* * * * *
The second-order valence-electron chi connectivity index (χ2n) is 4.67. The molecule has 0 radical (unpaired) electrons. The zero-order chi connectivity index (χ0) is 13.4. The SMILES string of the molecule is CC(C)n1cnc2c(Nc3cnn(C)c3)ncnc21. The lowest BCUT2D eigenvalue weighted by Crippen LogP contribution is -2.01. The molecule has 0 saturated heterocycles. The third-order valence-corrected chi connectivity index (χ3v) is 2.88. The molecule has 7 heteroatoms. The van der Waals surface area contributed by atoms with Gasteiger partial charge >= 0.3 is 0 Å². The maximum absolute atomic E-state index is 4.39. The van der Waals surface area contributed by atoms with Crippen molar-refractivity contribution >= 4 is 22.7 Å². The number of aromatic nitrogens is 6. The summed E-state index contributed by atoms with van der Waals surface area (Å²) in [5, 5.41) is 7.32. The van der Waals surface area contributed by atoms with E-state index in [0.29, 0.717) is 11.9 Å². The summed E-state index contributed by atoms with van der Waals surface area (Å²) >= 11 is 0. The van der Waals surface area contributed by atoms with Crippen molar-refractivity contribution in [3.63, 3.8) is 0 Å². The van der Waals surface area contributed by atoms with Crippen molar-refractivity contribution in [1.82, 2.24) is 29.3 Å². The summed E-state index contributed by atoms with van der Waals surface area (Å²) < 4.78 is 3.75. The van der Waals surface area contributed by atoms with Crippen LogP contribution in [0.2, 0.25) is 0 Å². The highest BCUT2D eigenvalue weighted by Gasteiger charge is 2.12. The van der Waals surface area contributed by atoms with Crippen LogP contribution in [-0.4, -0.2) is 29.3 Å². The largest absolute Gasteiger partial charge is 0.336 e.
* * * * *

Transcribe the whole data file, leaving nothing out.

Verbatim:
The second-order valence-electron chi connectivity index (χ2n) is 4.67. The molecule has 0 radical (unpaired) electrons. The zero-order chi connectivity index (χ0) is 13.4. The SMILES string of the molecule is CC(C)n1cnc2c(Nc3cnn(C)c3)ncnc21. The lowest BCUT2D eigenvalue weighted by Crippen LogP contribution is -2.01. The molecule has 0 saturated heterocycles. The third-order valence-corrected chi connectivity index (χ3v) is 2.88. The molecule has 7 heteroatoms. The van der Waals surface area contributed by atoms with Gasteiger partial charge >= 0.3 is 0 Å². The maximum absolute atomic E-state index is 4.39. The van der Waals surface area contributed by atoms with Crippen molar-refractivity contribution >= 4 is 22.7 Å². The number of aromatic nitrogens is 6. The summed E-state index contributed by atoms with van der Waals surface area (Å²) in [5, 5.41) is 7.32. The van der Waals surface area contributed by atoms with E-state index in [0.29, 0.717) is 11.9 Å². The summed E-state index contributed by atoms with van der Waals surface area (Å²) >= 11 is 0. The van der Waals surface area contributed by atoms with Crippen molar-refractivity contribution in [3.63, 3.8) is 0 Å². The van der Waals surface area contributed by atoms with Crippen molar-refractivity contribution in [1.82, 2.24) is 29.3 Å². The summed E-state index contributed by atoms with van der Waals surface area (Å²) < 4.78 is 3.75. The van der Waals surface area contributed by atoms with Crippen LogP contribution in [0.2, 0.25) is 0 Å². The highest BCUT2D eigenvalue weighted by Gasteiger charge is 2.12. The van der Waals surface area contributed by atoms with Crippen LogP contribution in [-0.4, -0.2) is 29.3 Å². The largest absolute Gasteiger partial charge is 0.336 e.